Painting was, and always remained for Roe, about being alive to the chaotic, unmediated "moment", as the title of the painting Together We Can Perfect the Moment (1997) reminds us. Autodogmatic Trip features a tangled, scumbled and tattooed ground with the bare description of a recessional space. An articulated text, "auto-dog-ma-tic," is enclosed in biomorphic balloons. The word "TRIP" is constructed of three-dimensional block letters at various angles, inscribed with paisley, stripes and wavy coloured lines. Like cartoon figures, the letters seem to shake with energy. "Trip," and things "trippy" recall the descriptive slang of the drug culture of the late sixties. Mining our personal and cultural past for material, Roe uncomfortably reminds us of the explosive and introverted mind of both a personal and cultural adolescence. But what is "autodogmatic" about it? Maybe it is a neologism – a conflation of "dogma" and "autoerotic" – about the artist setting his own goals. Or maybe this "trip" is a voyage of solipsistic reverie.
1."Man is but a reed, the weakest in nature, but he is a thinking reed. . ."
Blaise Pascal, Selections from the Thoughts, ed. & trans. By Arthur H. Beattie, Northbrook: AHM Publishing, 1965, p. 30.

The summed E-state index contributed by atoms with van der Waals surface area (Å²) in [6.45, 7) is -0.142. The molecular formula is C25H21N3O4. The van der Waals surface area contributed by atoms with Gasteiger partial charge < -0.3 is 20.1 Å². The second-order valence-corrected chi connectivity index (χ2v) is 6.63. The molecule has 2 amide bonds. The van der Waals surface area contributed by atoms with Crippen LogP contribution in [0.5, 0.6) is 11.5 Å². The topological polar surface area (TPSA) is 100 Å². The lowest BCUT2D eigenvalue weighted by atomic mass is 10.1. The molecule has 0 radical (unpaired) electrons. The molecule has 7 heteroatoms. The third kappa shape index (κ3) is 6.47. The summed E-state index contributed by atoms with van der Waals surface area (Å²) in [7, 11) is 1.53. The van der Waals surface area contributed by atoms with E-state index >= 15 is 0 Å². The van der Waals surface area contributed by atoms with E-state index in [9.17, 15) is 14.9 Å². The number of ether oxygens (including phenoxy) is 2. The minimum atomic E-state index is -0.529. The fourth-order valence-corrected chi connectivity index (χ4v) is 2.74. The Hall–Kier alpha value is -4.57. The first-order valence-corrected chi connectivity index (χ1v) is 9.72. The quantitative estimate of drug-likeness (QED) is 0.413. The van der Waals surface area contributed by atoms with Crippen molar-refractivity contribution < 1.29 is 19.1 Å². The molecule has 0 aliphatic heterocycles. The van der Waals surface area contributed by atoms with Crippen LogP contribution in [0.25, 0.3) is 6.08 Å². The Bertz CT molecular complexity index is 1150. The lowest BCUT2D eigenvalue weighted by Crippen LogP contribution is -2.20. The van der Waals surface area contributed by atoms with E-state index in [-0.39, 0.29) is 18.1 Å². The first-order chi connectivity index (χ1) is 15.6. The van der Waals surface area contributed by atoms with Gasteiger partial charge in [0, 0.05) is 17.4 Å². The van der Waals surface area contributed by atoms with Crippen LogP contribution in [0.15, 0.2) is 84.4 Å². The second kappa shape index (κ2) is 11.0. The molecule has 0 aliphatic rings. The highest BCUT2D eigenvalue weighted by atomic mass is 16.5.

2. Interview with the artist, November 1997.
3. See "Discussion" and Clark, T. J., "More on the Differences between Comrade Greenberg and Ourselves," in Modernism and Modernity: The Vancouver Conference Papers, edited by Benjamin H. D. Buchloh, Serge Guilbault and David Solkin, pp. 165-194,Halifax: The Press of the Nova Scotia School of Art and Design, 1981.
4. Exhibited in Artventure, The Royal Bank of Canada, Royal Bank Plaza, Toronto, July 10 - August 29, 1980.
5. Telephone interview with the artist, January 1998.
6. Telephone interview with the artist, November 1997.
7. Telephone interview with the artist, November 1997.
8. A parallel could be made with the street scam that goes something like this:
"Five dollars says that I know where you got your shoes."